Saturday, September 1, 2018

Autumn

Each year, a moment arrives when we say to ourselves:  Autumn is here.  That moment varies from year to year:  the angle or the color of the sunlight; the appearance of the first red or yellow spray of leaves near the top of a tree; a warm breeze with a single chill thread running through it; the look of swaying bough-shadows on the dry grass of a meadow; beside a path, a bush with unknown, deep red berries.  The list goes on.

                              Autumn Begins

Autumn begins unnoticed.  Nights slowly lengthen,
and little by little, clear winds turn colder and colder,

summer's blaze giving way.  My thatch hut grows still.
At the bottom stair, in bunchgrass, lit dew shimmers.

Meng Hao-jan (689-740) (translated by David Hinton), in David Hinton, Mountain Home: The Wilderness Poetry of Ancient China (Counterpoint 2002).

Cecil Gordon Lawson (1849-1882), "The Minister's Garden" (1882)

This moment of recognition does not move in step with the autumnal equinox.  In my experience, it can occur any time from the middle of August onward.  It happened for me this past week.  On a late afternoon, I was walking down a slight slope towards a wide yellow field.  A tree-lined road (closed to vehicles) ran through the middle of the field.  The sky was deep blue, mottled with white clouds.  I suddenly noticed that the entire scene, despite its clarity and brightness, was suffused in a golden, soft-edged light that came from everywhere and nowhere.  Autumn had arrived.

     By the Pool at the Third Rosses

I heard the sighing of the reeds
In the grey pool in the green land,
The sea-wind in the long reeds sighing
Between the green hill and the sand.

I heard the sighing of the reeds
Day after day, night after night;
I heard the whirring wild ducks flying,
I saw the sea-gull's wheeling flight.

I heard the sighing of the reeds
Night after night, day after day,
And I forgot old age, and dying,
And youth that loves, and love's decay.

I heard the sighing of the reeds
At noontide and at evening,
And some old dream I had forgotten
I seemed to be remembering.

I hear the sighing of the reeds:
Is it in vain, is it in vain
That some old peace I had forgotten
Is crying to come back again?

Arthur Symons, Images of Good and Evil (Heinemann 1899).

Despite its references to "the green land" and "the green hill," "By the Pool at the Third Rosses" has always felt like an autumn poem to me. "The sighing of the reeds," of course.  Not to mention the melancholy and wistfulness of my beloved poets of the 1890s.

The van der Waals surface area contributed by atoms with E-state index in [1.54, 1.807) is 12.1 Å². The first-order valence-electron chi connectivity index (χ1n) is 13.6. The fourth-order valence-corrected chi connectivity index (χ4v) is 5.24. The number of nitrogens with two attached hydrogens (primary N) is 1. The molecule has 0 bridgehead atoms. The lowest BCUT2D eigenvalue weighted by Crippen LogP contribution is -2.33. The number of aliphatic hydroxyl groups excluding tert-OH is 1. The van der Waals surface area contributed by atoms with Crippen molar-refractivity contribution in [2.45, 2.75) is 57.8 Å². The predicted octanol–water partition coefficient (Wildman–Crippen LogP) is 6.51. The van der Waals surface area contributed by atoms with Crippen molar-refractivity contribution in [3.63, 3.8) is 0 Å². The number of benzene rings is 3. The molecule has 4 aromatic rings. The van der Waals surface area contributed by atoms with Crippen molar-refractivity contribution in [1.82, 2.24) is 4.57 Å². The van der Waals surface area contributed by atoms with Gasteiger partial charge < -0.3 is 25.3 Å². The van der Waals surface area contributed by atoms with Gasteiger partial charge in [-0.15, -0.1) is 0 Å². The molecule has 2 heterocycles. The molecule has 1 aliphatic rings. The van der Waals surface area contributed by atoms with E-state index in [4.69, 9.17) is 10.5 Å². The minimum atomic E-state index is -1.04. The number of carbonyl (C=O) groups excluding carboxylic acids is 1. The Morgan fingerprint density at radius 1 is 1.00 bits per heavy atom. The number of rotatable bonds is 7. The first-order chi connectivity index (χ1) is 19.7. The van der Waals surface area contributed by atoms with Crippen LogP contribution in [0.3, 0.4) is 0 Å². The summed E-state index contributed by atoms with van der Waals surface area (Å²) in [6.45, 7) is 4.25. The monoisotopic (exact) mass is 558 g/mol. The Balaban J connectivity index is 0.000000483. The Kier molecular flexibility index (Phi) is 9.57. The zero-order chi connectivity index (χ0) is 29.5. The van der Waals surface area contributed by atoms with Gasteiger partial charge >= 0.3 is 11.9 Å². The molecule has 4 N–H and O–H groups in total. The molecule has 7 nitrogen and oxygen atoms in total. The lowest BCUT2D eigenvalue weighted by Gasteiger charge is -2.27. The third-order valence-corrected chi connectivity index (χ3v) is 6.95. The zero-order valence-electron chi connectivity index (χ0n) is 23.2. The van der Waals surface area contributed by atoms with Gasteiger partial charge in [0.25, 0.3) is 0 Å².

According to a note by Symons, the poem was written at Rosses Point, Ireland, on September 1, 1896.  One hundred and twenty-two years ago today.  Imagine that.  It seems like only yesterday.

Cecil Gordon Lawson, "The Hop-Fields of England" (1874)

6 comments:

Sam Vega said...

Many thanks for this selection and your thoughts about this turning point of the year. I have always preferred the subtlety and suggestiveness of the first faint stirrings of change to the full-on description of a season in full sway. Keats' To Autumn, for example, is a fine poem, but lacks the delicacy of your examples. As you know, and have often illustrated here, it's the same for each of the seasons; that first touch is barely perceptible, and is the source of a strange thrill in us.

August is a particularly beautiful month with a feeling all to itself. Although he doesn't over-emphasise it, Robert Burns captures something of it in his poem Now Westlin Winds, which is also known as Song Composed in August:

"Now westlin winds and slaught'ring guns
Bring Autumn's pleasant weather;
The moorcock springs on whirring wings
Amang the blooming heather:
Now waving grain, wide o'er the plain,
Delights the weary farmer;
And the moon shines bright, when I rove at night,
To muse upon my charmer.


The "pleasant weather" is still warm enough for Burns' nocturnal ramblings with his love, although I expect that in Scotland it would be a degree or two cooler than here, in the South of England.

I have only quoted the first verse, but the whole thing is worth a look if you are not familiar with it.

http://www.robertburns.org/works/31.shtml

mary f.ahearn said...

Another lovely post, thank you. I like the sighing of the reeds, and agree it's autumnal in feeling. I have a memory, more of a sensory memory, of when, as a child, I first felt the melancholy of Autumn. I was sitting under a walnut tree, the air changed and charged with something different and the drifting down of the leaves. Walnuts give up their leaves early. There was the scent of the fallen walnuts- their rough green husks have an almost medicinal scent, though pleasant. I "saw" the natural world that day in a new way. An awakening?

Two poems I especially like are Sylvia Plath's "Flute Notes from a Reedy Pond" from her collection "The Colossus."
"Now coldness comes sifting down, layer after layer,
To our bower at the lily root.
Overhead the old umbrellas of summer
Wither like pithless hands. There is little shelter.

Hourly the eye of the sky enlarges its blank
Dominion. The stars are no nearer.
Already frog-mouth and fish-mouth drink
The liquor of indolence, and all things sink

Into a soft caul of forgetfulness
The fugitive colors die
Caddis worms drowse in t"heir silk cases,
The lamp-headed nymphs are nodding to sleep like statues."